Background: The right ventricle (RV) often fails when functioning as the systemic ventricle, but the cause is not understood. We tested the hypothesis that myofiber organization is abnormal in the failing systemic right ventricle.
Methods: We used diffusion-weighted cardiovascular magnetic resonance imaging to examine 3 failing hearts explanted from young patients with a systemic RV and one structurally normal heart with postnatally acquired RV hypertrophy for comparison. Diffusion compartment imaging was computed to separate the free diffusive component representing free water from an anisotropic component characterizing the orientation and diffusion characteristics of myofibers. The orientation of each anisotropic compartment was displayed in glyph format and used for qualitative description of myofibers and for construction of tractograms. The helix angle was calculated across the ventricular walls in 5 locations and displayed graphically. Scalar parameters (fractional anisotropy and mean diffusivity) were compared among specimens.
Results: The hypertrophied systemic RV has an inner layer, comprising about 2/3 of the wall, composed of hypertrophied trabeculae and an epicardial layer of circumferential myofibers. Myofibers within smaller trabeculae are aligned and organized with parallel fibers while larger, composite bundles show marked disarray, largely between component trabeculae. We observed a narrow range of helix angles in the outer, compact part of the wall consistent with aligned, approximately circumferential fibers. However, there was marked variation of helix angle in the inner, trabecular part of the wall consistent with marked variation in fiber orientation. The apical whorl was disrupted or incomplete and we observed myocardial whorls or vortices at other locations. Fractional anisotropy was lower in abnormal hearts while mean diffusivity was more variable, being higher in 2 but lower in 1 heart, compared to the structurally normal heart.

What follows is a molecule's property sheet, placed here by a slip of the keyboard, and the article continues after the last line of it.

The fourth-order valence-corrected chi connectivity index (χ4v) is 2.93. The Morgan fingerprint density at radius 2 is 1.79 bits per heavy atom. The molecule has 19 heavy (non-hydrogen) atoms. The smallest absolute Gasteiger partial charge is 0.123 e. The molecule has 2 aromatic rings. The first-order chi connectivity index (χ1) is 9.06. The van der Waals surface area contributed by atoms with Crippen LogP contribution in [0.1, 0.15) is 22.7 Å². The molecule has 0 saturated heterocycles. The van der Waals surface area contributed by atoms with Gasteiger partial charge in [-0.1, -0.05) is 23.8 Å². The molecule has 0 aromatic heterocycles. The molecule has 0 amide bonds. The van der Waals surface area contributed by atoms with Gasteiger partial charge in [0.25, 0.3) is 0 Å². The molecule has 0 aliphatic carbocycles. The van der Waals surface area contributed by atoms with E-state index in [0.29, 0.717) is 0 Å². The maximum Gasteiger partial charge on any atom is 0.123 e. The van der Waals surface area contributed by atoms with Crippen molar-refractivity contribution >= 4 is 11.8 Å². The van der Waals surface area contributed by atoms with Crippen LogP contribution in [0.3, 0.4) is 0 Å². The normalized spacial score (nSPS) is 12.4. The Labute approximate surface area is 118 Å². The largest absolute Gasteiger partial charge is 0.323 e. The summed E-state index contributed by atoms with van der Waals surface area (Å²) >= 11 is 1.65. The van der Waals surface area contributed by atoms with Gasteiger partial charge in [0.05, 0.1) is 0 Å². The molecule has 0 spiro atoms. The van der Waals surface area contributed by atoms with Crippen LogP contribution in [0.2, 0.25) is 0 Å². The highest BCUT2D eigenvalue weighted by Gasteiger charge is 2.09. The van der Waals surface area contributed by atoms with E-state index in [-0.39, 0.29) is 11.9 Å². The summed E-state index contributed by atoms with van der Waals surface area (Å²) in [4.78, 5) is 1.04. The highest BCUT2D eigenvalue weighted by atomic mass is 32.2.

Conclusions: Myofiber organization is abnormal in the failing systemic RV and might be an important substrate for heart failure and arrhythmia. It is unclear if myofiber disorganization is due to hemodynamic factors, developmental problems, or both.